"Miller Leonard PC focuses on federal criminal defense, Colorado state criminal defense, Colorado municipal criminal defense and select civil matters such as defending civil orders of protection or sealing records. We put quality before quantity in order to provide superior legal representation. We serve the Denver metropolitan area including Jefferson, Denver, Adams and Arapahoe Counties as well as all of Colorado"
Discovery is the information each side gets from the other. In Federal Court this can be much more problematic than in state court. This is another reason many attorneys prefer not to practice Federal Criminal Defense. As a Colorado Federal Criminal Defense Attorney, Miller Leonard stays on-top of the changing state of federal criminal defense legal issues.
Discovery in Federal Criminal Cases - does it exist? On January 4, 2010 the United State’s Department of Justice issued a Memorandum for Prosecutors with the stated purpose of giving guidance for Prosecutors regarding criminal discovery (here after Memorandum). The Memorandum is a good overview of prosecutorial discovery obligations in federal court.
Unlike Colorado, which provides for open discovery through Colorado Rule of Criminal Procedure 16, discovery obligations at the federal level are much less open and a function of case law, statute and rule. As the Memorandum notes, “[t]he discovery obligations of federal prosecutors are generally established by Federal Rules of Criminal Procedure 16 and 26.2, 18 U.S.C. §3500 (the Jencks Act), Brady v. Maryland, 373 U.S. 83 (1963), and Giglio v. United States, 405 U.S. 150 (1972).” The interplay of the Rules, Statutes and case law are the basic subject of the Memorandum.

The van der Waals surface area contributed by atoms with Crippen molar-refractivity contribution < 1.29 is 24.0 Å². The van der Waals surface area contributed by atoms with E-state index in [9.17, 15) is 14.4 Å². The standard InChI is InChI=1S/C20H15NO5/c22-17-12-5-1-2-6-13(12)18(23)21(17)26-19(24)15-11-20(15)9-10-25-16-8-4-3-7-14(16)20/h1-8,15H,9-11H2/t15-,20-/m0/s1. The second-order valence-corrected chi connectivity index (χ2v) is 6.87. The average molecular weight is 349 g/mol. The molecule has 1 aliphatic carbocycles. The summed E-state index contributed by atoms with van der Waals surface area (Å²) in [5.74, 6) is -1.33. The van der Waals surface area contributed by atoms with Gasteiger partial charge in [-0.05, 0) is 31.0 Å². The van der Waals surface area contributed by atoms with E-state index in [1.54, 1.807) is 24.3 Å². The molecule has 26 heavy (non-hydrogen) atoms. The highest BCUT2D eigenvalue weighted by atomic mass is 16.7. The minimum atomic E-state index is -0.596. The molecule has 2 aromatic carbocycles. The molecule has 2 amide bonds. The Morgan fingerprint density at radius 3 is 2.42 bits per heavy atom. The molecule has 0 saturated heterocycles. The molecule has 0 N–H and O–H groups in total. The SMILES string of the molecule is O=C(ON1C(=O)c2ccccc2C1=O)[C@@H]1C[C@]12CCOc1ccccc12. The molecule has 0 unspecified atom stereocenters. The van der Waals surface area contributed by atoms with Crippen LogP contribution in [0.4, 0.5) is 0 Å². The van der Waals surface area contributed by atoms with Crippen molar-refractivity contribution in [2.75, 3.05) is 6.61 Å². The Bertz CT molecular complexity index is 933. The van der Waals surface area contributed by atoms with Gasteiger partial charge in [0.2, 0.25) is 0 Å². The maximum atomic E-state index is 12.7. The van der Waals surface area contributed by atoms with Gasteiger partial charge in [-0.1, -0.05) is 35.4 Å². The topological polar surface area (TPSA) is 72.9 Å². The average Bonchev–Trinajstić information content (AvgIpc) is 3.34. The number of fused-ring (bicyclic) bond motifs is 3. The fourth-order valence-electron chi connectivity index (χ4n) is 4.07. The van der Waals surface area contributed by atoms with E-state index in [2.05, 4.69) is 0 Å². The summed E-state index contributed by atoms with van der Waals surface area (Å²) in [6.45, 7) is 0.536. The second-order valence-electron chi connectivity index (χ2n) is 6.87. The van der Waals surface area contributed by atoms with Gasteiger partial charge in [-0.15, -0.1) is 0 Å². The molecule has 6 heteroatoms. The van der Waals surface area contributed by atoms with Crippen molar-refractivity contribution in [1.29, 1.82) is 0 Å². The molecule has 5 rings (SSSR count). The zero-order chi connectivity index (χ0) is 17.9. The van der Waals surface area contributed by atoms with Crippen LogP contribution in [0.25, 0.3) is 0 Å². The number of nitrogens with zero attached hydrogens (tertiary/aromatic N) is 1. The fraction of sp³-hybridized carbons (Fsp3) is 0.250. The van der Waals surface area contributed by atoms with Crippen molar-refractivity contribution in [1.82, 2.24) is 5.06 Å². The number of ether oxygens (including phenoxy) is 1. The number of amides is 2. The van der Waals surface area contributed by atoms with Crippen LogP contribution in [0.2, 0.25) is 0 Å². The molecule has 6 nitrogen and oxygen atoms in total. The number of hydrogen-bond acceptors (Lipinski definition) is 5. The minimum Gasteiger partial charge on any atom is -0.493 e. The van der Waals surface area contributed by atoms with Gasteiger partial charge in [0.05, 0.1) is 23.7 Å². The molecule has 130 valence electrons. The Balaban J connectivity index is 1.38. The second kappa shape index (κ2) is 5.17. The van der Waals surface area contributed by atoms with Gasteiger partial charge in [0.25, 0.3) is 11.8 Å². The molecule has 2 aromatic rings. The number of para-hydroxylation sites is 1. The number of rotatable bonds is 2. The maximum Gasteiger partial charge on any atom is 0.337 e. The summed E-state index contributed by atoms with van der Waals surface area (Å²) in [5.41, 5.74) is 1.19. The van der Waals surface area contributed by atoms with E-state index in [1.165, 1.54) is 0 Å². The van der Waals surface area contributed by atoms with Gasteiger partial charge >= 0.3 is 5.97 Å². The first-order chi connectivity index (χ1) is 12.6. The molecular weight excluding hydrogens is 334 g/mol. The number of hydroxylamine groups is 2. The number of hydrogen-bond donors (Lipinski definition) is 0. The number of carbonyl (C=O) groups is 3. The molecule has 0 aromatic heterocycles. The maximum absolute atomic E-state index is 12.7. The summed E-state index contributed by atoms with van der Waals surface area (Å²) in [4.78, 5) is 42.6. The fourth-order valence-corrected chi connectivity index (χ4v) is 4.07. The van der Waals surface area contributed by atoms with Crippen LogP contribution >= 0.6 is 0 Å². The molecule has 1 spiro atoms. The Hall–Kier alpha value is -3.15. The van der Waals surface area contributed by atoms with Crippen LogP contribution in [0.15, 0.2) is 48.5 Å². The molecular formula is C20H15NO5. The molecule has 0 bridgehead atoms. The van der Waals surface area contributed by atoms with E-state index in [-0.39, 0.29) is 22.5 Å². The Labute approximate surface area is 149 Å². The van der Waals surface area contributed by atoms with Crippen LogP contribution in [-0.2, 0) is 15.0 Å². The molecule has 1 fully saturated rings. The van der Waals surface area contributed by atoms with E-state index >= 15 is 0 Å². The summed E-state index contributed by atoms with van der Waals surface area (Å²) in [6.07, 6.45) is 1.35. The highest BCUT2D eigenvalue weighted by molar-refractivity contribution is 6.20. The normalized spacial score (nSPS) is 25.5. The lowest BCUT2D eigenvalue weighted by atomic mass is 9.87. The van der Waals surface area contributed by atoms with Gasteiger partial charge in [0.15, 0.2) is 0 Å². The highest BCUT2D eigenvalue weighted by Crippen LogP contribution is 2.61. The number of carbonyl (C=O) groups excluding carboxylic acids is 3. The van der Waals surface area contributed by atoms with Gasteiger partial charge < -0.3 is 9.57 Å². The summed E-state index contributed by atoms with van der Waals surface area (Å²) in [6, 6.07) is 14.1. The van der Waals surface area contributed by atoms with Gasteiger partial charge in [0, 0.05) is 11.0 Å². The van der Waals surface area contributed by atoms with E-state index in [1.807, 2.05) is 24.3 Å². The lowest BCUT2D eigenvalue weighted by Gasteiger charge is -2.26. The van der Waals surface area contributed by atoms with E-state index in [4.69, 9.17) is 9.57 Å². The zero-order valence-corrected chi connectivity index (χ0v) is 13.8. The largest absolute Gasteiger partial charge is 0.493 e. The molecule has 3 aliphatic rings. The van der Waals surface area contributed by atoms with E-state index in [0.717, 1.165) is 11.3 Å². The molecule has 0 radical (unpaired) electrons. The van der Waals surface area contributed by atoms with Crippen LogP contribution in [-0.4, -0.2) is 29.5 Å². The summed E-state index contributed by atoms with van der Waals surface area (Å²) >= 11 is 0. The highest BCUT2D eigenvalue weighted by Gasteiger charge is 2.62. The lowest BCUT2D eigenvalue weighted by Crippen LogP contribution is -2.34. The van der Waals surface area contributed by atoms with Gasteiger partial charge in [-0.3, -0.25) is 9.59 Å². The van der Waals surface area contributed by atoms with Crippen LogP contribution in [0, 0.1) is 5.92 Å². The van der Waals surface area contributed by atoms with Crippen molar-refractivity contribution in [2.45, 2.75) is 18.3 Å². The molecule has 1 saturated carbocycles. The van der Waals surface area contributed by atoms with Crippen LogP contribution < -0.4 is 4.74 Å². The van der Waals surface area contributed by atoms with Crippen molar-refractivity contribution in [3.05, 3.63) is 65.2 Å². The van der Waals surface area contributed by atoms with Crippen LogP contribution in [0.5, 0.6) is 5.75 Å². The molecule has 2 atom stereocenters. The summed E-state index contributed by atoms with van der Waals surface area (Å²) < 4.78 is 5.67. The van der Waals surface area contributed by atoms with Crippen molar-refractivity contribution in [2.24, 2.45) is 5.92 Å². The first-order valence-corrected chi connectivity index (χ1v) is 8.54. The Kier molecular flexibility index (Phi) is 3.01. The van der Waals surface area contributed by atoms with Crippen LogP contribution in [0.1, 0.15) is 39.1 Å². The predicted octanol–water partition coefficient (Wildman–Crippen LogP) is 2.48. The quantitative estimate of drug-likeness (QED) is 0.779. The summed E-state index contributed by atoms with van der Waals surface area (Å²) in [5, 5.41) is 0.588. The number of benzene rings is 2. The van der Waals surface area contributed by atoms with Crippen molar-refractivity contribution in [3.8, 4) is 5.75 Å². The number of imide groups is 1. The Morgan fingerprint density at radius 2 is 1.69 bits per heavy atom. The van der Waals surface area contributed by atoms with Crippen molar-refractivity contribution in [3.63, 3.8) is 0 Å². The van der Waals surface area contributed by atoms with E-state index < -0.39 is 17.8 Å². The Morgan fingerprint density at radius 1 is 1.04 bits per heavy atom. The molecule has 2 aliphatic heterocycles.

In order to help facilitate discovery, the DOJ has promulgated its own rules for Assistant United States Attorneys. The “Department policy states: It is the obligation of federal prosecutors, in preparing for trial, to seek all exculpatory and impeachment information from all members of the prosecution team. Members of the prosecution team include federal, state, and local law enforcement officers and other government officials participating in the investigation and prosecution of the criminal case against the defendant.” This is an important policy statement and serves to remind to both prosecutor and defense attorney the areas in which they should seek and/or expect discovery.
What to review is as important as where to look for discoverable information. The Memorandum succinctly advises government prosecutors to look in the following areas for information that is discoverable: